It’s the character of The Town that gives it life and sympathy. Doug MacRay (Ben Affleck) is part of a master ring of bank thieves, despicable as a person even if he never hurts anybody. The Town does not glorify him or elevate him to hero status. It does very much the opposite: it humanizes him.
Doug begins to fall for one of the women he robbed, bank manager Claire (Rebecca Hall), an initial fling that is more about extracting information than it is romance. When that turns into something more, Doug speaks of his childhood, telling Claire about the morning his mother left when he was only six. He remembers every detail from what time it was, what he was wearing, the amount of smoke in the ashtray, to the exact words spoken to him by his father. It’s evidence into how much that affected him, gives a basis for what he does, and almost makes the audience understand.
It’s a rare bit of compassion for a movie like this, generally a genre more focused on generating drama at the end after thousands of bullets have been unloaded. The Town has that too though, an enthralling car chase through the streets of Boston and lively shoot-out inside Fenway park. The heists themselves, whether that initial bank robbery or the armored car haul, are edited with a frenzy. It’s calculated though, not focused on those rapid edits, but willing to let the camera sit and work where needed to build up the intensity.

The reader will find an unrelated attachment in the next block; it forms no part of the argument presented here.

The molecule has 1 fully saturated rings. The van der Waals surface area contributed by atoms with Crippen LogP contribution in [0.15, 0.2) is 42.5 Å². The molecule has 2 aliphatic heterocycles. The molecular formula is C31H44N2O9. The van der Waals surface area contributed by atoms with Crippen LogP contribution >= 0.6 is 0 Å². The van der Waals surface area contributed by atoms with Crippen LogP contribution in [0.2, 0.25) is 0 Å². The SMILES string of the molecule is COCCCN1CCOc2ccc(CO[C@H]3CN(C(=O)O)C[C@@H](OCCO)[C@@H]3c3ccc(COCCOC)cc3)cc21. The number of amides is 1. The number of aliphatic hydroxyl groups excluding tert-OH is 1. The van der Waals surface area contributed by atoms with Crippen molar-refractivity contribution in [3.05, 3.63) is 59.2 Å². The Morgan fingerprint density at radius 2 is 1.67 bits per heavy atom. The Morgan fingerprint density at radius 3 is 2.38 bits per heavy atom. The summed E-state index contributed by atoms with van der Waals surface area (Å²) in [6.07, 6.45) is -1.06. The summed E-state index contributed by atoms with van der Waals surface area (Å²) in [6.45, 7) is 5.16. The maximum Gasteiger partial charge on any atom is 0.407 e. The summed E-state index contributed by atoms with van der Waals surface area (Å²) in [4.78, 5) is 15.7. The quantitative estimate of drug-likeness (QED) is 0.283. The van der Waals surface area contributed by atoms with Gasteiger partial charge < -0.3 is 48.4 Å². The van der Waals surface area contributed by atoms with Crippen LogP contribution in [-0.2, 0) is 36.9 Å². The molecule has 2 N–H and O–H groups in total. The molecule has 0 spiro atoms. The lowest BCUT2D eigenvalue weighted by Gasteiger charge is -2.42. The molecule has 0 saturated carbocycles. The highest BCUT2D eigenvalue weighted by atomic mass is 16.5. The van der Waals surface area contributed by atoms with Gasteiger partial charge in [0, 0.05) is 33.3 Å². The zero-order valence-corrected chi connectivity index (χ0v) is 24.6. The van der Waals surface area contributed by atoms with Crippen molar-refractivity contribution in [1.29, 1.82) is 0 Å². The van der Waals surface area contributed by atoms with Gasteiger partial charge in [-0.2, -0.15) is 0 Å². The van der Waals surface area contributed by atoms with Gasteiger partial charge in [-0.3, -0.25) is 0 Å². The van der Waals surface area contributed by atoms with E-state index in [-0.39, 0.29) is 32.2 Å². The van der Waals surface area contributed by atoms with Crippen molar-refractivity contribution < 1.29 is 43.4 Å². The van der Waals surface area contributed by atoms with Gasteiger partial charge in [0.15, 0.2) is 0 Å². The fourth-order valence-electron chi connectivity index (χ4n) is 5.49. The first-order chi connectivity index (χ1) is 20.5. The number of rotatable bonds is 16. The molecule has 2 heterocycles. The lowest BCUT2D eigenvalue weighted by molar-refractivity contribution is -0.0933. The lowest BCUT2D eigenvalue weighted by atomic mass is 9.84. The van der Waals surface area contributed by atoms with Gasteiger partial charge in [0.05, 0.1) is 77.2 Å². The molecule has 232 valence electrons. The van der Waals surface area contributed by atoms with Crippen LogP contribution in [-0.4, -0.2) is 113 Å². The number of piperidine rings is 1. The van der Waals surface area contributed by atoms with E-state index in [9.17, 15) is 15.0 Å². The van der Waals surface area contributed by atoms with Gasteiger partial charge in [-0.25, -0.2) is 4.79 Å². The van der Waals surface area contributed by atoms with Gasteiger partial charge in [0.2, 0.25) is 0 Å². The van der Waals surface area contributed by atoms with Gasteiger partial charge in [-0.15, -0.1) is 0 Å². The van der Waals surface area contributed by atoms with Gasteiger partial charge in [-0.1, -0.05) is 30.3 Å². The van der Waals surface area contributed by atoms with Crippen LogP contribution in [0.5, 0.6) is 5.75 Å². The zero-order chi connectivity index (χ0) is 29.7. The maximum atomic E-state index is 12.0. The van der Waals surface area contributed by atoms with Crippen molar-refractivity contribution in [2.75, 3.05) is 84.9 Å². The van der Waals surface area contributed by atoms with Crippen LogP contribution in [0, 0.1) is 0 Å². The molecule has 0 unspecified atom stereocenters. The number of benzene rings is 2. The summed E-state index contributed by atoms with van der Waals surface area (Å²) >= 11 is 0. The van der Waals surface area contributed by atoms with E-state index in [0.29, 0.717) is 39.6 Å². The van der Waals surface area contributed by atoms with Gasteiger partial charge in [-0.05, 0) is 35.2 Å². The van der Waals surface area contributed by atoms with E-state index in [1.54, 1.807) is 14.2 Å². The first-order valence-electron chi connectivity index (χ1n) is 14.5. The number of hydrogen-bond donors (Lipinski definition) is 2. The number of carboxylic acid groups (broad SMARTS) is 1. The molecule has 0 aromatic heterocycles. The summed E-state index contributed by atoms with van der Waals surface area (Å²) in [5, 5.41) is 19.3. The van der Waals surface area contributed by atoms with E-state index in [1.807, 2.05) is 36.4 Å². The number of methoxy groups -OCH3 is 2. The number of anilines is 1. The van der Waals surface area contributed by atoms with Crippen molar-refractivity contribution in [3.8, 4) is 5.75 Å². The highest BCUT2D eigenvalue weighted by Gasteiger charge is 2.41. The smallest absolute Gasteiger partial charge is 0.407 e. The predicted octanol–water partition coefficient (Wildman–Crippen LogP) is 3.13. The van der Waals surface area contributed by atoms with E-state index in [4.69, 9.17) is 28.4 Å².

For all of that work building up Doug, the rest of the crew is almost forgotten. The Town is purely a two-character drama, the side players stock FBI agents and partners in crime with minimal weight. There should be a connection between Doug and James (Jeremy Renner), but it feels empty. The extended cut, with about 30 minutes extra to work with, does little to elevate any of these people. Renner almost seems typecast, asked by Doug to go out to hurt some unspecified people. Renner replies with, “Who’s car we gonna take?” He’s the same loose cannon he was before in Hurt Locker.
At the height if its success, The Town is a gorgeous thriller, well shot, produced, and acted. It’s hard to fault it for its technical aspects, while the script tends to languish behind. Doug is a fantastic character, his life spilled out onto the screen. It gives him purpose. His partners are just criminals.
Warner switches things up, ditching their usual choice of codec (VC-1) for an AVC effort. There are a lot of positives to go along with that, discussion of the specific qualities of the codecs better left for another time, but it’s hard to argue with the end result. That filtered, smooth, soft look has dominated so many of the studio’s modern releases is completely absent here. The minute layer of softness that creeps into the frame is resoundingly minor, and it’s more related to focal issues than the encode.